Even without this veto threat, H.R.3 is expected to be dead-on-arrival in the Senate. Senate Majority Leader Mitch McConnell has shown no interest in taking up the bill.”
“Instead, Trump has aligned himself more with Republican Sen. Chuck Grassley, who has advanced a narrower set of reforms from his perch as the Senate Finance Committee chair. (Grassley has also accused McConnell of sabotaging his bill, which moved out of Grassley’s committee with bipartisan support.)
His committee sent a bill to the full Senate in the fall, though it has languished there in the months since. It’s unclear if Trump’s quasi-endorsement — he did not call out Grassley’s bill directly Tuesday night, instead praising the senator generally for his individual work on the issue — will provide any new momentum for the plan. Grassley’s bill, as the Brookings Institution documented, achieves pricing reform through a mix of technical changes to the rebates that drug makers pay under Medicare and Medicaid as well as provisions to cap out-of-pocket drug costs for seniors.
Right now, neither of the bills seems on a fast track to anywhere. Part of this is because Trump’s interest in drug pricing has been scattershot at best, and many Republicans are reluctant to place too many new regulations on an innovation industry.”
“To be fair, the First Step Act, Trump’s landmark criminal justice law, is commendable. More than 3,000 people have been released thanks to the law’s effort to take good behavior while incarcerated into account. And by retroactively applying the Fair Sentencing Act of 2010, which reduced the sentencing disparity between crack and cocaine charges, over 2,000 people received sentencing reductions — 91 percent of them were African Americans, according to the Sentencing Project. 342 people have also been released into the elderly home confinement pilot program.
The problem, however, is that the Department of Justice has “attempted to block hundreds of eligible beneficiaries” and send those released back behind bars, according to the Sentencing Project.
It may not be too surprising considering that Attorney General William Barr had expressed his concerns about the First Step Act behind closed doors, according to the Washington Post. The publication found that Barr thought the early release could drive up crime numbers and put the administration in a bad light.
As a result, the department has tried to freeze applications or re-incarcerate former inmates by setting higher standards for their release.”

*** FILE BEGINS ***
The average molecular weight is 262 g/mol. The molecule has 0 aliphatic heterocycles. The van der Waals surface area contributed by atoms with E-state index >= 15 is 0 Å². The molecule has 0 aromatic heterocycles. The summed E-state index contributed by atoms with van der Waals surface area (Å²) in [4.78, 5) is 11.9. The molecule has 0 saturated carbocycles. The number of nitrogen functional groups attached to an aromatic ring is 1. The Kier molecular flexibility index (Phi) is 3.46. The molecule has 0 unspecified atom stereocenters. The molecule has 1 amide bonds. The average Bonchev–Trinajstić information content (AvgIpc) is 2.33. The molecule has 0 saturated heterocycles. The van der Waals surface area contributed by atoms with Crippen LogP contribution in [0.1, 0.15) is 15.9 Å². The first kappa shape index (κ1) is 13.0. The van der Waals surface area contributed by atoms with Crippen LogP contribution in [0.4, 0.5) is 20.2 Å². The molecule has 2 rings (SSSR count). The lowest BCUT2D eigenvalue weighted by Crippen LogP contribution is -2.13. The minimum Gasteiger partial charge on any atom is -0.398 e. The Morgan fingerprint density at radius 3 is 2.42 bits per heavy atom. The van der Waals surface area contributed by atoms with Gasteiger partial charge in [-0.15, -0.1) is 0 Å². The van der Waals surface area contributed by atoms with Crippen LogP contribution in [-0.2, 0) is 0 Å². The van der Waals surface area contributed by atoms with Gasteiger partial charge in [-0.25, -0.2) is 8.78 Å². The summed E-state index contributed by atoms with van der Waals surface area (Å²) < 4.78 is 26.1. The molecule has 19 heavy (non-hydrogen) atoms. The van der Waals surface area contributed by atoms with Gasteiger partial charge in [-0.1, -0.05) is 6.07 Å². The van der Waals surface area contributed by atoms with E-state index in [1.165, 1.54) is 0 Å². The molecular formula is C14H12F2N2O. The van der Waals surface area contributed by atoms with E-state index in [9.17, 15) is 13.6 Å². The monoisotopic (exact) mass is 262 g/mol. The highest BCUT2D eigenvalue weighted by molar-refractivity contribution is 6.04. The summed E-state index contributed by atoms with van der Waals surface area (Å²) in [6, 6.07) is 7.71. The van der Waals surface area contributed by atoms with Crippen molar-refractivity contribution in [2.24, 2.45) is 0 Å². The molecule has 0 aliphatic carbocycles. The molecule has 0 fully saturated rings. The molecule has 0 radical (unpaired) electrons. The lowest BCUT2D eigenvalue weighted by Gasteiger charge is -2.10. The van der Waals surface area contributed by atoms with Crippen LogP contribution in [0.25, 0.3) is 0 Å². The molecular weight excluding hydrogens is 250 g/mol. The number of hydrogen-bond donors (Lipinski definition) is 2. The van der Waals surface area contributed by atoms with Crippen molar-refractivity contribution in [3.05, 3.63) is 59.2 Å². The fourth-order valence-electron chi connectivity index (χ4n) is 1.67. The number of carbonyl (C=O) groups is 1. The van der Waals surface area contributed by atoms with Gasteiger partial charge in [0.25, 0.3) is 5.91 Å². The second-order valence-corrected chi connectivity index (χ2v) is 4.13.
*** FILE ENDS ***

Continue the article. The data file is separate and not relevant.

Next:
“beyond the disruption of the Justice Department, there’s a lot to be accomplished for the First Step Act to reach its full potential. Funding falls far short of the $75 million authorized by Congress. Many prisons lack both the space and money to hold vocational, educational, mental health, and substance abuse programming. And the government has yet to expand the Second Step Act, which promised to help break barriers in employment after release. Until all these issues are addressed, Trump’s criminal justice efforts — and the speeches he makes about them — remain lackluster.”
“If you didn’t know American politics had been turned upside down by Trump’s election win, nothing in the macroeconomic data would suggest that anything at all happened in January 2017”
“That’s not to deny Trump any credit. He made a sensible selection for Federal Reserve chair and has presided over a healthy dose of fiscal stimulus, and his trade policies haven’t been as disruptive as the most alarmist critics warn. But at the same time, his tax cuts haven’t delivered the kind of investment boom he promised, and in general, all his record-setting economic numbers are continuations of previous trends.”
“Under Trump, we have seen a sharp slowdown in net immigration that has helped reduce US population growth to a trickle. The foreign-born share of the population, however, is not falling despite the immigration crackdown because American women are also having fewer babies.”
“The number of babies women say they’d ideally like to have isn’t declining; we are just seeing the gap between ideal fertility and actual fertility get bigger and bigger each year. According to surveys, the main reason is the high (and growing) cost of child care — a problem that a “good economy” alone doesn’t fix, since child care is so labor-intensive.”